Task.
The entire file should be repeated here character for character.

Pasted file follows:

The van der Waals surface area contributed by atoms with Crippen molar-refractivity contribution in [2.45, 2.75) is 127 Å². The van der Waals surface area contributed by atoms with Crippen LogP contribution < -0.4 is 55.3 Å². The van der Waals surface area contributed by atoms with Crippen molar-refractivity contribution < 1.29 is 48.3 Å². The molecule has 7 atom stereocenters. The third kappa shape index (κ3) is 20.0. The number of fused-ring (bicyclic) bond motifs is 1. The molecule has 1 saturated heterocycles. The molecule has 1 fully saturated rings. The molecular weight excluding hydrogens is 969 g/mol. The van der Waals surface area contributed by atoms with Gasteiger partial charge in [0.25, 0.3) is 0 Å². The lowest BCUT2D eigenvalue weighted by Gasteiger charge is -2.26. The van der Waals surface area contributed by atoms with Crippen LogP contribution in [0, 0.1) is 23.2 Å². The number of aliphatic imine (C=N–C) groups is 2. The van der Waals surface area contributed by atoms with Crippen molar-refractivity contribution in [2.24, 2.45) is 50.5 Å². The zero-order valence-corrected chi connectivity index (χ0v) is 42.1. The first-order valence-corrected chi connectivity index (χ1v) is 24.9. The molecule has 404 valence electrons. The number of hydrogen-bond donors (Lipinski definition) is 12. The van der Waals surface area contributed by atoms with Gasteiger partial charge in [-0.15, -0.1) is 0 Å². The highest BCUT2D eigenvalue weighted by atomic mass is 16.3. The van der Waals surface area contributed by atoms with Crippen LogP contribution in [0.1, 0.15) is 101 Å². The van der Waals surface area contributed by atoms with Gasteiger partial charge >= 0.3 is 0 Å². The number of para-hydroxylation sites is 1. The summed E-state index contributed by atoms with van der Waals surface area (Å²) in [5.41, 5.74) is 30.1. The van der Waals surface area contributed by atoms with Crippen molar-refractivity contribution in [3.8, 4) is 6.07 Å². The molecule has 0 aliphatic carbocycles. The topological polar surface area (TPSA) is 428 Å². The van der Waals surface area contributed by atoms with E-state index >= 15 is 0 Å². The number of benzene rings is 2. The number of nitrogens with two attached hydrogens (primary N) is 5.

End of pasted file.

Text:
The van der Waals surface area contributed by atoms with Crippen molar-refractivity contribution in [2.45, 2.75) is 127 Å². The van der Waals surface area contributed by atoms with Crippen LogP contribution < -0.4 is 55.3 Å². The van der Waals surface area contributed by atoms with Crippen molar-refractivity contribution < 1.29 is 48.3 Å². The molecule has 7 atom stereocenters. The third kappa shape index (κ3) is 20.0. The number of fused-ring (bicyclic) bond motifs is 1. The molecule has 1 saturated heterocycles. The molecule has 1 fully saturated rings. The molecular weight excluding hydrogens is 969 g/mol. The van der Waals surface area contributed by atoms with Gasteiger partial charge in [0.25, 0.3) is 0 Å². The lowest BCUT2D eigenvalue weighted by Gasteiger charge is -2.26. The van der Waals surface area contributed by atoms with Crippen LogP contribution in [0, 0.1) is 23.2 Å². The number of aliphatic imine (C=N–C) groups is 2. The van der Waals surface area contributed by atoms with Crippen molar-refractivity contribution in [2.24, 2.45) is 50.5 Å². The zero-order valence-corrected chi connectivity index (χ0v) is 42.1. The first-order valence-corrected chi connectivity index (χ1v) is 24.9. The molecule has 404 valence electrons. The number of hydrogen-bond donors (Lipinski definition) is 12. The van der Waals surface area contributed by atoms with Gasteiger partial charge in [-0.15, -0.1) is 0 Å². The highest BCUT2D eigenvalue weighted by atomic mass is 16.3. The van der Waals surface area contributed by atoms with Crippen LogP contribution in [0.1, 0.15) is 101 Å². The van der Waals surface area contributed by atoms with Gasteiger partial charge >= 0.3 is 0 Å². The number of para-hydroxylation sites is 1. The summed E-state index contributed by atoms with van der Waals surface area (Å²) in [5.41, 5.74) is 30.1. The van der Waals surface area contributed by atoms with Crippen molar-refractivity contribution in [3.8, 4) is 6.07 Å². The molecule has 0 aliphatic carbocycles. The topological polar surface area (TPSA) is 428 Å². The van der Waals surface area contributed by atoms with E-state index >= 15 is 0 Å². The number of benzene rings is 2. The number of nitrogens with two attached hydrogens (primary N) is 5.